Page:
HEARING TIPS

If You Have Untreated Hearing Loss Your Healthcare Costs Could be up to 40% More

Man checking into hospital incurring healthcare costs because he did not take care of his hearing loss.

For years, experts have been thinking about the effect hearing loss has on a person’s health. New research takes a different approach by examining what untreated hearing loss can do to your healthcare budget. Individuals, as well as the medical community, are searching for ways to reduce the rising costs of healthcare. A study put out on November 8, 2018, says something as basic as managing your hearing loss can make a significant difference.

How Health is Impacted by Hearing Loss

There are hidden risks with untreated hearing loss, according to Johns Hopkins Medicine. Researchers spent 12 years tracking adults with anywhere from slight to severe hearing loss and found it had a significant effect on brain health. For example:

  • Someone with a extreme hearing impairment has five times the chance of developing dementia
  • Someone with moderate hearing loss triples their risk of dementia
  • Someone with minor hearing loss has two times the risk of dementia

The study showed that when someone has hearing loss, their brain atrophies at a faster rate. The brain is put under stress that can lead to injury because it has to work harder to do things like maintaining balance.

Poor hearing has an impact on quality of life, also. Stress and anxiety are more likely in a person who doesn’t hear well. They are also prone to have depression. Higher medical costs are the result of all of these factors.

The Newest Study

The newest study published November in the Journal of the American Medical Association (JAMA) shows that not dealing with hearing loss is a budget buster, also. This study was also led by experts from Johns Hopkins in collaboration with AARP, the University of California San Francisco and Optum Labs.

They examined data from 77,000 to 150,000 people over the age of 50 who had untreated hearing loss. People with normal hearing generated 26 percent less health care costs compared to people who were recently diagnosed with hearing loss.

That amount continues to grow as time goes by. Over ten years, healthcare expenses increase by 46 percent. Those figures, when broken down, average $22,434 per person.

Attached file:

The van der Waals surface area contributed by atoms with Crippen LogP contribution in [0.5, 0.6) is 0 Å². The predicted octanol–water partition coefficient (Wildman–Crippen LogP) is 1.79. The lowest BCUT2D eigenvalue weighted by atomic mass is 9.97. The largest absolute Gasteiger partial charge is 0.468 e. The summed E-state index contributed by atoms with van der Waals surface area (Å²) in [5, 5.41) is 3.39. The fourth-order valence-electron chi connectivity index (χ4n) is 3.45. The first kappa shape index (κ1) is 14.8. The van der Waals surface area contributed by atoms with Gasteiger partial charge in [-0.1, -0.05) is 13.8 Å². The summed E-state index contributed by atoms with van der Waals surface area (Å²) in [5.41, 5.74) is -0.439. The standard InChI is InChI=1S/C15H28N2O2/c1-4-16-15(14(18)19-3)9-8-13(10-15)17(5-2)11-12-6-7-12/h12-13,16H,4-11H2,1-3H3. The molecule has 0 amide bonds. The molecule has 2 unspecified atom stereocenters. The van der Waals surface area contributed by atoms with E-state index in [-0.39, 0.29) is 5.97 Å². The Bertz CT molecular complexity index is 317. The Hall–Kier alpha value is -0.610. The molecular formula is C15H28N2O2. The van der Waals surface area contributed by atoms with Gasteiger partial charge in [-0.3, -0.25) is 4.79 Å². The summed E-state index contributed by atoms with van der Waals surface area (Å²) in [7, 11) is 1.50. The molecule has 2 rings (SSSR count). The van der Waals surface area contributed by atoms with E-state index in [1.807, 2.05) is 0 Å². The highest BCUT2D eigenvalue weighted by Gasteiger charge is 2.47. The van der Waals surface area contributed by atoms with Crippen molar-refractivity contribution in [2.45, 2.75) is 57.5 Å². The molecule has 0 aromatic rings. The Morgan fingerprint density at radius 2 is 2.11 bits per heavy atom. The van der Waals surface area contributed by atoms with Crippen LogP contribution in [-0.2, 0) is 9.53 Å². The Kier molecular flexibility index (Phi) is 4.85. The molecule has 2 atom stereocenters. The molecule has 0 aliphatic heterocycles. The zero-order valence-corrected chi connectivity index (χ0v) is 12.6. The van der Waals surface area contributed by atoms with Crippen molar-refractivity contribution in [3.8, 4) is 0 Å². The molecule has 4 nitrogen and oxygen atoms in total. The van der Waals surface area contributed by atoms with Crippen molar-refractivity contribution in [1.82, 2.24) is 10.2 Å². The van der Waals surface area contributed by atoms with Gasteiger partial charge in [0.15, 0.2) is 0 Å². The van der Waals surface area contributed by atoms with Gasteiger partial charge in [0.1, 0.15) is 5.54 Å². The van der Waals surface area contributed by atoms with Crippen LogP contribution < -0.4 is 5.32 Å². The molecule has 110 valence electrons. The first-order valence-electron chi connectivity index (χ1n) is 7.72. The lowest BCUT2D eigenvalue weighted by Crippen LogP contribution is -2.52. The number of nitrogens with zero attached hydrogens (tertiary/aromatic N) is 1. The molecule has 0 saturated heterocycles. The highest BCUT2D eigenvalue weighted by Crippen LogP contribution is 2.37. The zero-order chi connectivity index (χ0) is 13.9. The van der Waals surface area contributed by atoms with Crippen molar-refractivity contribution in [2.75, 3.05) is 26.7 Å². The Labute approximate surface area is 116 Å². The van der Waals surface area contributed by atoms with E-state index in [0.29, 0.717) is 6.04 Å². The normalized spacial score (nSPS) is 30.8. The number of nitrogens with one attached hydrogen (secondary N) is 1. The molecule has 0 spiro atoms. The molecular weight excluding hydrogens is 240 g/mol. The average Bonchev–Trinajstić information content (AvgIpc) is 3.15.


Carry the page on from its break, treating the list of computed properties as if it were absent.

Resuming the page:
Some factors that are associated with the increase are:

  • Falls
  • Cognitive decline
  • Depression
  • Lower quality of life
  • Dementia

A link between untreated hearing loss and an increased rate of mortality is suggested by a second study conducted by the Bloomberg School. They also uncovered that people with untreated hearing loss had:

  • 6.9 more diagnoses of depression
  • 3.6 more falls
  • 3.2 more diagnoses of dementia per 100 over the course of 10 years

Those figures match with the research by Johns Hopkins.

Hearing Loss is Increasing

According to the National Institute of Deafness and Other Communication Disorders:

  • At this time, 2 to 3 of every 1,000 children has hearing loss
  • Approximately 15 percent of young people 18 years old have trouble hearing
  • Approximately 2 percent of people aged 45 to 54 are noticeably deaf
  • Hearing loss is prevalent in 55 to 64 year olds at a rate of 8.5 percent

For those aged 64 to 74 the number rises to 25 percent and for people over 74 it rises to 50 percent. Those numbers are anticipated to rise over time. As many as 38 million people in this country might have hearing loss by 2060.

Using hearing aids can alter these numbers, though, which the study doesn’t touch on. What they do know is that wearing hearing aids can get rid of some of the health issues associated with hearing loss. To figure out whether wearing hearing aids decreases the cost of healthcare, more research is necessary. There are more benefits to wearing them than not, without a doubt. Schedule an appointment with a hearing care professional to see if hearing aids help you.

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